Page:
December Home and Finance Tips

Posted by Jeremy Russell on Thursday, December 14th, 2017 at 11:36am.

Why a first-time home buyer should never go at it alone

It's tempting for a first-time buyer to start shopping for a home without the help of a real estate professional, especially with the abundance of online information. 
But why would a first-time home buyer go at it alone, when the seller usually pays the commission to the buyer's agent from sale proceeds? While commissions are always negotiable, a buyer doesn't pay anything extra.
Another compelling reason why first-time home buyers need the help of a professional is the complexity of a real estate transaction. It's complicated. Real estate agents do this for a living, while buyers have other jobs. 
Agents are experienced and trained to negotiate a sales contract, can help avoid missteps, know the local neighborhoods, and see red flags early in the process. They have the connections to home inspectors, septic or sewer experts, pest inspectors, as well as a list of local plumbers, electricians, and handymen for future repairs. Plus, if something does go wrong, first-time buyers will need the skills of an experienced professional to get things back on track.
The vast majority of people who have bought several homes and are familiar with the process still rely on a real estate agent, because they know that if something unexpected happens, they won't have to fix it themselves.

The one thing you need to know before you refinance

Are you considering refinancing into a mortgage with a lower interest rate because it will reduce your monthly payment by $100 or more? You may save thousands or even tens of thousands of dollars over the life of the loan.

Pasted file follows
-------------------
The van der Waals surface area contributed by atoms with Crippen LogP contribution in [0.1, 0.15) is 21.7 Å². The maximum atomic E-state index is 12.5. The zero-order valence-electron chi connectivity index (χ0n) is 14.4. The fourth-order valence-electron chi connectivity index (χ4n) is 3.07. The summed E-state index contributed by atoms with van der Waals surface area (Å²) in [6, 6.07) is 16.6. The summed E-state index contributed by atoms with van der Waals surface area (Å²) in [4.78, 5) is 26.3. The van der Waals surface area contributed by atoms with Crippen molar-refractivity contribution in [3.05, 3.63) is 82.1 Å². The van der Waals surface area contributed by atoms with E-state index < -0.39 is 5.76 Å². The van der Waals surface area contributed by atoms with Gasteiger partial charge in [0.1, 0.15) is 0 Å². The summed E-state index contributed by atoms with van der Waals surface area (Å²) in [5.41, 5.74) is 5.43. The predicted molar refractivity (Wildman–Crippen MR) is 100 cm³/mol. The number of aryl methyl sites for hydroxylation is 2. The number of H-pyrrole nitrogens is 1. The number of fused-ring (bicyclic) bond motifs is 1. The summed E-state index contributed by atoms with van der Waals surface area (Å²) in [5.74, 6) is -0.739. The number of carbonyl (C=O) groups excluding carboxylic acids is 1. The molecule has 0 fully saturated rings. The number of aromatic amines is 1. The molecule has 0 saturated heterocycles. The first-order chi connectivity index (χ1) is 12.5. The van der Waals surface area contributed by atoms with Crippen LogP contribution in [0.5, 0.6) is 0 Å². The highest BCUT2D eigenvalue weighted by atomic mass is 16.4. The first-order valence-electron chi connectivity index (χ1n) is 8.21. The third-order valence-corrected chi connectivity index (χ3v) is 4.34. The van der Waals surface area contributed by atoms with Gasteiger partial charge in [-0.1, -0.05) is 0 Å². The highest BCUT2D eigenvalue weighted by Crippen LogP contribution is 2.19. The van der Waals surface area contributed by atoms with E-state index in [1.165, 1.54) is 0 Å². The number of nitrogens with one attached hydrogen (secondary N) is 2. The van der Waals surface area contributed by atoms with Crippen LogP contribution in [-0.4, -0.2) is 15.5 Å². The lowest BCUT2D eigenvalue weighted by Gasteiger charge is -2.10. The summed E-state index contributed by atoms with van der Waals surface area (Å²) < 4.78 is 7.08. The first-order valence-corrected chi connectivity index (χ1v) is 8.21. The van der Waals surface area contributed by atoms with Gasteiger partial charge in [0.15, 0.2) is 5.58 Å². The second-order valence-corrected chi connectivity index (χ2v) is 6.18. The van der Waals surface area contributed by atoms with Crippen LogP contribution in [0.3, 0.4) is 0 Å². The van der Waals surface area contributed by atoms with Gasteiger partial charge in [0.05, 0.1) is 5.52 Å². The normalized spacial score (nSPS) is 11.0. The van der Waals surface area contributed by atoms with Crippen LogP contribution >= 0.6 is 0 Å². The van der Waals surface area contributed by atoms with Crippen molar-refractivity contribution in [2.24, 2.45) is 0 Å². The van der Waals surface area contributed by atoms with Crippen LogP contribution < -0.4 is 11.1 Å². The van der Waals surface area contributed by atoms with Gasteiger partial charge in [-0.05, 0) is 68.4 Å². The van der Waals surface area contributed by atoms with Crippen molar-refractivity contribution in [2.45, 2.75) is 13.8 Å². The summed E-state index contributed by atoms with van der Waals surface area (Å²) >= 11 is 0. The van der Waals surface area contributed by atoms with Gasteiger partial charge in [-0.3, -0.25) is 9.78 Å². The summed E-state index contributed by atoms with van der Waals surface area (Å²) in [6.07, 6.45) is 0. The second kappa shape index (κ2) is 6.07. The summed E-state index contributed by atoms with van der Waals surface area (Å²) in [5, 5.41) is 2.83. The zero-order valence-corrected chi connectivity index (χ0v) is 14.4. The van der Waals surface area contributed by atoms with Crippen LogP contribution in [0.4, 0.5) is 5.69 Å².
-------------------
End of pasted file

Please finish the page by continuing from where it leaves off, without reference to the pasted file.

However, you need to do this one exercise before you refinance: You need to factor in how many payments are left on your current home loan. If you don't, a new loan with a lower interest rate might actually cost you more. 
To double-check if you'll actually save money, total your payments left on your current mortgage, then compare this against your new total payments. Keep in mind that this comparison assumes you'll stay in a home for 30 years. For those who plan to stay in their homes, this is an important calculation and one many people forget.

3 pro tips for working with holiday lights

Holiday lights add luster to the winter season and help promote the holiday spirit. Here are three pro tips for working with holiday lights:

Start early: Don't wait until the weather turns wet, icy, or cold. It's easier and safer to work when the weather is mild. Even if you don't hang your lights yet, you can prep: Install hooks and hangers and run extension cords now.

Create a map: Create a to-scale map with your home's measurements to figure out how many light strands and extension cords you'll need for each area. This will save you time next year as well if you use the same display.

Go all LED: Today's LED holiday lights are brighter, longer lasting and more energy efficient. Plus, you're less likely to blow a fuse since you can run many strands end-to-end.

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